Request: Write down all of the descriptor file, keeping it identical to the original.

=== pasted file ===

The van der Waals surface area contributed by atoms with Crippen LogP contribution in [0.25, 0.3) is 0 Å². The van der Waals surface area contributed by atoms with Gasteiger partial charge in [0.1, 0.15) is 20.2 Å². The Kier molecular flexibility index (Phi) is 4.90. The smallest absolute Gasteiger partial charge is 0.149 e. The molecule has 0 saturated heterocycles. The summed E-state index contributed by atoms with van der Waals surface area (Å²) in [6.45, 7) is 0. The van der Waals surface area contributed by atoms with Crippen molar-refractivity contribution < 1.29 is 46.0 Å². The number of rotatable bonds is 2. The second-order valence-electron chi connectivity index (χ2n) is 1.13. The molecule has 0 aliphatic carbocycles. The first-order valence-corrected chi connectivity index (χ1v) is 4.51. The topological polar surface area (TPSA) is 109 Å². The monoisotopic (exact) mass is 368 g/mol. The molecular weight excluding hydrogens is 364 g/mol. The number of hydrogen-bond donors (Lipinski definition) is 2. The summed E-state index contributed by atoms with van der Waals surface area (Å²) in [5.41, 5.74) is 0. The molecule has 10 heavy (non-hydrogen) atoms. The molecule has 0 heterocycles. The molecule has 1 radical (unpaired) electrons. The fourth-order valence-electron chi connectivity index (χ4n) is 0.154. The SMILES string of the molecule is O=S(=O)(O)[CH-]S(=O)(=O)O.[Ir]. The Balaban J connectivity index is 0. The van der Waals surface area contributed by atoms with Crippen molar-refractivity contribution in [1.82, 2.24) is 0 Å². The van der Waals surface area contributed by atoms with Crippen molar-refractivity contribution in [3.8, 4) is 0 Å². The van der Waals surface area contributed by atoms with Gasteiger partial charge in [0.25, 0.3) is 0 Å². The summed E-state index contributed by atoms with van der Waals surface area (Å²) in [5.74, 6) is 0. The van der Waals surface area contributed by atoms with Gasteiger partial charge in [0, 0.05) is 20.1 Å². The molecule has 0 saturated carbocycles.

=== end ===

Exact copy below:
The van der Waals surface area contributed by atoms with Crippen LogP contribution in [0.25, 0.3) is 0 Å². The van der Waals surface area contributed by atoms with Gasteiger partial charge in [0.1, 0.15) is 20.2 Å². The Kier molecular flexibility index (Phi) is 4.90. The smallest absolute Gasteiger partial charge is 0.149 e. The molecule has 0 saturated heterocycles. The summed E-state index contributed by atoms with van der Waals surface area (Å²) in [6.45, 7) is 0. The van der Waals surface area contributed by atoms with Crippen molar-refractivity contribution < 1.29 is 46.0 Å². The number of rotatable bonds is 2. The second-order valence-electron chi connectivity index (χ2n) is 1.13. The molecule has 0 aliphatic carbocycles. The first-order valence-corrected chi connectivity index (χ1v) is 4.51. The topological polar surface area (TPSA) is 109 Å². The monoisotopic (exact) mass is 368 g/mol. The molecular weight excluding hydrogens is 364 g/mol. The number of hydrogen-bond donors (Lipinski definition) is 2. The summed E-state index contributed by atoms with van der Waals surface area (Å²) in [5.41, 5.74) is 0. The molecule has 10 heavy (non-hydrogen) atoms. The molecule has 0 heterocycles. The molecule has 1 radical (unpaired) electrons. The fourth-order valence-electron chi connectivity index (χ4n) is 0.154. The SMILES string of the molecule is O=S(=O)(O)[CH-]S(=O)(=O)O.[Ir]. The Balaban J connectivity index is 0. The van der Waals surface area contributed by atoms with Crippen molar-refractivity contribution in [1.82, 2.24) is 0 Å². The van der Waals surface area contributed by atoms with Crippen molar-refractivity contribution in [3.8, 4) is 0 Å². The van der Waals surface area contributed by atoms with Gasteiger partial charge in [0.25, 0.3) is 0 Å². The summed E-state index contributed by atoms with van der Waals surface area (Å²) in [5.74, 6) is 0. The van der Waals surface area contributed by atoms with Gasteiger partial charge in [0, 0.05) is 20.1 Å². The molecule has 0 saturated carbocycles.